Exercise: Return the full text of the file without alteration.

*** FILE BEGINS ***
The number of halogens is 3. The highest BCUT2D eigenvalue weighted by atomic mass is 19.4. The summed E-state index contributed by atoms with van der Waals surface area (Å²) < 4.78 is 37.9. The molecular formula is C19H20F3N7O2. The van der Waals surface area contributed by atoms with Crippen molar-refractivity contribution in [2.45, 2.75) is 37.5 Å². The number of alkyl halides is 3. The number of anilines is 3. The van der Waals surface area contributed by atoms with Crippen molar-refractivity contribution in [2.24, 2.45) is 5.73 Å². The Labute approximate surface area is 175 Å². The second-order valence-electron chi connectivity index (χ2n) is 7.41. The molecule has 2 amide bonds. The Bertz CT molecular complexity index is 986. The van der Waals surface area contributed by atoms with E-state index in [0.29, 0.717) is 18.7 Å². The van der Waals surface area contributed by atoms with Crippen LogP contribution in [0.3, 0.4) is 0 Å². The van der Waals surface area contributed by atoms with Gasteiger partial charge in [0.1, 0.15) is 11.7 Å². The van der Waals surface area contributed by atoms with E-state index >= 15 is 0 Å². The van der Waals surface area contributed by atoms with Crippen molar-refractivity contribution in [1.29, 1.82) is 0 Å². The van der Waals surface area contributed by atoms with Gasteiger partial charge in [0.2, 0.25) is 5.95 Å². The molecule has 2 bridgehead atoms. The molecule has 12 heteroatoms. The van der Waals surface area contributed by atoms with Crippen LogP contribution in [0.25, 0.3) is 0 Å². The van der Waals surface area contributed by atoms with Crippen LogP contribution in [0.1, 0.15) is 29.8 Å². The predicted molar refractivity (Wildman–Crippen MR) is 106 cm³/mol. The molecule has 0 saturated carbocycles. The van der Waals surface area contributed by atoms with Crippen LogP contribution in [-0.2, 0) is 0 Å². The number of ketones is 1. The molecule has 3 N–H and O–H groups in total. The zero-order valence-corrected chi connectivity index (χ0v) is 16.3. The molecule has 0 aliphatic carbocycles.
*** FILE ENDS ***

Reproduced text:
The number of halogens is 3. The highest BCUT2D eigenvalue weighted by atomic mass is 19.4. The summed E-state index contributed by atoms with van der Waals surface area (Å²) < 4.78 is 37.9. The molecular formula is C19H20F3N7O2. The van der Waals surface area contributed by atoms with Crippen molar-refractivity contribution in [2.45, 2.75) is 37.5 Å². The number of alkyl halides is 3. The number of anilines is 3. The van der Waals surface area contributed by atoms with Crippen molar-refractivity contribution in [2.24, 2.45) is 5.73 Å². The Labute approximate surface area is 175 Å². The second-order valence-electron chi connectivity index (χ2n) is 7.41. The molecule has 2 amide bonds. The Bertz CT molecular complexity index is 986. The van der Waals surface area contributed by atoms with E-state index in [0.29, 0.717) is 18.7 Å². The van der Waals surface area contributed by atoms with Crippen LogP contribution in [0.3, 0.4) is 0 Å². The van der Waals surface area contributed by atoms with Gasteiger partial charge in [0.1, 0.15) is 11.7 Å². The van der Waals surface area contributed by atoms with E-state index >= 15 is 0 Å². The van der Waals surface area contributed by atoms with Crippen molar-refractivity contribution in [1.29, 1.82) is 0 Å². The van der Waals surface area contributed by atoms with Gasteiger partial charge in [0.2, 0.25) is 5.95 Å². The molecule has 2 bridgehead atoms. The molecule has 12 heteroatoms. The van der Waals surface area contributed by atoms with Crippen LogP contribution in [0.25, 0.3) is 0 Å². The van der Waals surface area contributed by atoms with Crippen LogP contribution in [0.1, 0.15) is 29.8 Å². The predicted molar refractivity (Wildman–Crippen MR) is 106 cm³/mol. The molecule has 0 saturated carbocycles. The van der Waals surface area contributed by atoms with Crippen LogP contribution in [-0.2, 0) is 0 Å². The number of ketones is 1. The molecule has 3 N–H and O–H groups in total. The zero-order valence-corrected chi connectivity index (χ0v) is 16.3. The molecule has 0 aliphatic carbocycles.